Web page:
Statistics show that small business owners are more at risk of a cyber attack than their big business counterparts. We look at three top tips to prevent your small business becoming another statistic.
While cyber attacks on big businesses may grab the headlines, the reality is that, as a small business owner, you’re more susceptible to being hacked. To make matters worse, the consequences of being hacked are costlier for small businesses.
Why are small businesses more vulnerable to cyber attacks?
Small businesses represent the middle ground between individuals and large businesses. They tend to have more digital hardware than individuals, but less cyber security than the bigger players, making them picture-perfect targets for hackers.
What also makes small businesses somewhat easier pickings is that they underestimate their vulnerability to attack. According to a recent survey, over 80 per cent of small business owners said that they’re not targets because they don’t own any information worth stealing.
In this way, small business owners can unwittingly become their own worst enemy!
Which cyber attacks are most common?
Hackers are becoming ever more sophisticated in their attacks, so it’s impossible to produce an exhaustive list of threats, but here’s the most common attacks that your small business should know about.
Advanced Persistent Threats
Advanced Persistent Threats (APTs) are cyber attacks that breach your network’s security in several phases over a long period of time in order to avoid detection. APTs typically span five stages.
Distributed Denial of Service (DDoS) attacks
Distributed Denial of Service (DDoS) attacks involve intentionally overloading your website or network with the sole intention of shutting it down.
Like its name suggests, an inside attack occurs when someone with administrative privileges to your network or website deliberately misuses them to access confidential information. Former staff members can pose a serious threat, particularly if they left your firm on less than ideal terms.
Unless you’ve been living under a rock, you’ll have heard about malware.
Short for ‘malicious software,’ it can be any program targeting your business computers with the intention of causing harm or gaining unauthorised access to them.
Password attacks come in three forms:
- Brute force: hackers try to guess your password to secure entry to your network.
- Dictionary: hackers use a program, which applies combinations of words from the dictionary.
- Keylogging: hackers use surveillance software to monitor your users’ keystrokes and identify logins and passwords.
Phishing is probably the most common form of cyber theft and consists of hackers sending emails designed to collect your confidential and sensitive business information, such as credit card details. Fortunately, there are telltale signs you can look out for, which point to a potential phishing email.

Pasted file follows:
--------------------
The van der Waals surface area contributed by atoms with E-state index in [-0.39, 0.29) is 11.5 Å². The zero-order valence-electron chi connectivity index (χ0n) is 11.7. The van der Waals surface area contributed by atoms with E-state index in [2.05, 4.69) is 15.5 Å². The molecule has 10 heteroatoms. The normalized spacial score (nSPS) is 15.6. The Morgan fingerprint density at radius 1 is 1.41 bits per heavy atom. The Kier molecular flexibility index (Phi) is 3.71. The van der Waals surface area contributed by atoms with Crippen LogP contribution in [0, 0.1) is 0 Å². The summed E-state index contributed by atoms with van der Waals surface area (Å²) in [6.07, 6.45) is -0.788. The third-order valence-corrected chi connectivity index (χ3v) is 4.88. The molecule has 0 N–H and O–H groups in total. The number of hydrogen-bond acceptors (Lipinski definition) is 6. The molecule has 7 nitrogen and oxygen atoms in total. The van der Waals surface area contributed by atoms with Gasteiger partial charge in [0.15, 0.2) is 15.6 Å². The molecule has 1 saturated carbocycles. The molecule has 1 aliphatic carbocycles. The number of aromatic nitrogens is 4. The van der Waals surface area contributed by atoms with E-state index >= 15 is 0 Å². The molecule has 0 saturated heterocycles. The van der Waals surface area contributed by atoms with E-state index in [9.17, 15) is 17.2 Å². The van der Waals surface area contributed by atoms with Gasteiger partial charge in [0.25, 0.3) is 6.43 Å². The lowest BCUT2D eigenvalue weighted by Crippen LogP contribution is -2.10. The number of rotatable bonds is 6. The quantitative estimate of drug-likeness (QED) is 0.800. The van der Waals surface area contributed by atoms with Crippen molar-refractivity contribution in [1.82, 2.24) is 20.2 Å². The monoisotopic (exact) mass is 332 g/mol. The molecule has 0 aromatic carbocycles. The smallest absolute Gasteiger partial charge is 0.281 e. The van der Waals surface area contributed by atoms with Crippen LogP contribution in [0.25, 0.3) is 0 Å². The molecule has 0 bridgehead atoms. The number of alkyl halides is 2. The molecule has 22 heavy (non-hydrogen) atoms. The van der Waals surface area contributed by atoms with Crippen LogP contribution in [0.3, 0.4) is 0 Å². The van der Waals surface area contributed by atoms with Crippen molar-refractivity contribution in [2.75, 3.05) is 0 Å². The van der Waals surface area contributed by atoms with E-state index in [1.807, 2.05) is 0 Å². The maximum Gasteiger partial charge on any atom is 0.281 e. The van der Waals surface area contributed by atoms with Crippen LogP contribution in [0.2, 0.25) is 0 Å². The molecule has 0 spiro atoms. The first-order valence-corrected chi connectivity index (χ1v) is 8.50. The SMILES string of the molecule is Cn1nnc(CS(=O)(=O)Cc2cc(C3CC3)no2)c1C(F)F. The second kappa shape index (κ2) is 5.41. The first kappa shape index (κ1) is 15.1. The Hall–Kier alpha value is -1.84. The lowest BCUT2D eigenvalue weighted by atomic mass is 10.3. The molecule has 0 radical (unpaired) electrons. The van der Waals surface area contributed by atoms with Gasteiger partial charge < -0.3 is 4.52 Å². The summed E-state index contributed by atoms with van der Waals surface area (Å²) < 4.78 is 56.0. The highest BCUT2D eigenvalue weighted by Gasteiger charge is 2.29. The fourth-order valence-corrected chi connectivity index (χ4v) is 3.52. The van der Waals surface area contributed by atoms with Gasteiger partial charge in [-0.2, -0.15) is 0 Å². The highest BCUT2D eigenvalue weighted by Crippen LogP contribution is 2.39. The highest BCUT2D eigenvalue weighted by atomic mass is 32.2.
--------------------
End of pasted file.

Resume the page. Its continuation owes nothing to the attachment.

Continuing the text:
How can you protect your small business from a cyber attack?
Whether your staff totals one or 10, here are three sure-fire ways you can protect your small business from a cyber attack.
- Educate (all) your staff on cyber security
Given that most data security breaches are caused by human error, it’s crucial to drill into all your staff the importance of knowing and applying good security protocols.
Create a culture of cyber security, which includes everyone in your business – from the CEO to the casual worker. You and your staff need to know how to use your company’s network safely and securely, how to spot a breach of security and (where possible) contain it quickly and efficiently.
If your only take on cyber security is that it’s “a problem for the IT department,” you’re inviting trouble.
- Introduce an information security policy
Having a firm-wide information security policy can significantly lower the chances of a cyber attack wreaking havoc in your business.
In this policy, you should include a business continuity plan, which outlines how you and your staff should respond in the event of a cyber attack. Ultimately, the aim should be to deal with the threat effectively with a view to business continuing as usual.
As with any policy, you should review and update it regularly – especially since new cyber threats and vulnerabilities emerge almost daily.
- Implement a mobile security policy
With mobile phone security lagging behind the protection afforded to laptop and desktop computers, mobile devices are a hacker’s dream.
Hackers have been known to hijack smartphone cameras and use them to spy on business meetings, for example. So, before you or your staff download an app onto a work-approved phone, vet it first. Make sure it’s secure so that hackers can’t have their wicked way with your sensitive information.
While being on top of these advanced tips will stand your business in good stead, it’s just as important not to neglect the basics, such as:
- Changing passwords regularly.
- Updating anti-virus software.
- Using firewalls and encryption software.
- Investing in a reliable data back-up solution.
Making cyber security a priority doesn’t have to be costly or complex and the peace of mind it’ll provide will be priceless for your business.